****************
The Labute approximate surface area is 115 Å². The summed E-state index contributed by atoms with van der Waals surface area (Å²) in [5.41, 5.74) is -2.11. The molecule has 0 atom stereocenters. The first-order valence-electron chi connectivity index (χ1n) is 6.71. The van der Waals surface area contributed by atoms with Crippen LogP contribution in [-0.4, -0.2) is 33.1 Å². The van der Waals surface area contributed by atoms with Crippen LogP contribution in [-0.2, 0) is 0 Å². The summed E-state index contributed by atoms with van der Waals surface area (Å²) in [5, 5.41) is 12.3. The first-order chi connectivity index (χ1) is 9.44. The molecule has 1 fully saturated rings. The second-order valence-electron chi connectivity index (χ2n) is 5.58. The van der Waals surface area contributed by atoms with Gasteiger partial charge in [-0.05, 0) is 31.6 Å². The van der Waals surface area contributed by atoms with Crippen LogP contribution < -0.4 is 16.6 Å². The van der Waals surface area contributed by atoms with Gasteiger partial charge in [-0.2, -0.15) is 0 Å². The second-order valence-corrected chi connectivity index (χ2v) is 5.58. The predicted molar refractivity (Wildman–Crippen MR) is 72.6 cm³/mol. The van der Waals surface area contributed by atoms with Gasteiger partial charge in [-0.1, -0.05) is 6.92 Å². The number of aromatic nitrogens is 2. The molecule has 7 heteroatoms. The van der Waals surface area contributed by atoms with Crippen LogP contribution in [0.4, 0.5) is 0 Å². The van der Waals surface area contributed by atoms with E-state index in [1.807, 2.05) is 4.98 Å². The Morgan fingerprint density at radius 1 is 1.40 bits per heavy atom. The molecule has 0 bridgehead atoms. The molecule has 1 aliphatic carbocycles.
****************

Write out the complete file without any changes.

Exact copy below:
The Labute approximate surface area is 115 Å². The summed E-state index contributed by atoms with van der Waals surface area (Å²) in [5.41, 5.74) is -2.11. The molecule has 0 atom stereocenters. The first-order valence-electron chi connectivity index (χ1n) is 6.71. The van der Waals surface area contributed by atoms with Crippen LogP contribution in [-0.4, -0.2) is 33.1 Å². The van der Waals surface area contributed by atoms with Crippen LogP contribution in [-0.2, 0) is 0 Å². The summed E-state index contributed by atoms with van der Waals surface area (Å²) in [5, 5.41) is 12.3. The first-order chi connectivity index (χ1) is 9.44. The molecule has 1 fully saturated rings. The second-order valence-electron chi connectivity index (χ2n) is 5.58. The van der Waals surface area contributed by atoms with Gasteiger partial charge in [-0.05, 0) is 31.6 Å². The van der Waals surface area contributed by atoms with Crippen LogP contribution < -0.4 is 16.6 Å². The van der Waals surface area contributed by atoms with Gasteiger partial charge in [-0.2, -0.15) is 0 Å². The second-order valence-corrected chi connectivity index (χ2v) is 5.58. The predicted molar refractivity (Wildman–Crippen MR) is 72.6 cm³/mol. The van der Waals surface area contributed by atoms with Gasteiger partial charge in [-0.1, -0.05) is 6.92 Å². The number of aromatic nitrogens is 2. The molecule has 7 heteroatoms. The van der Waals surface area contributed by atoms with Crippen LogP contribution in [0.4, 0.5) is 0 Å². The van der Waals surface area contributed by atoms with E-state index in [1.807, 2.05) is 4.98 Å². The Morgan fingerprint density at radius 1 is 1.40 bits per heavy atom. The molecule has 0 bridgehead atoms. The molecule has 1 aliphatic carbocycles.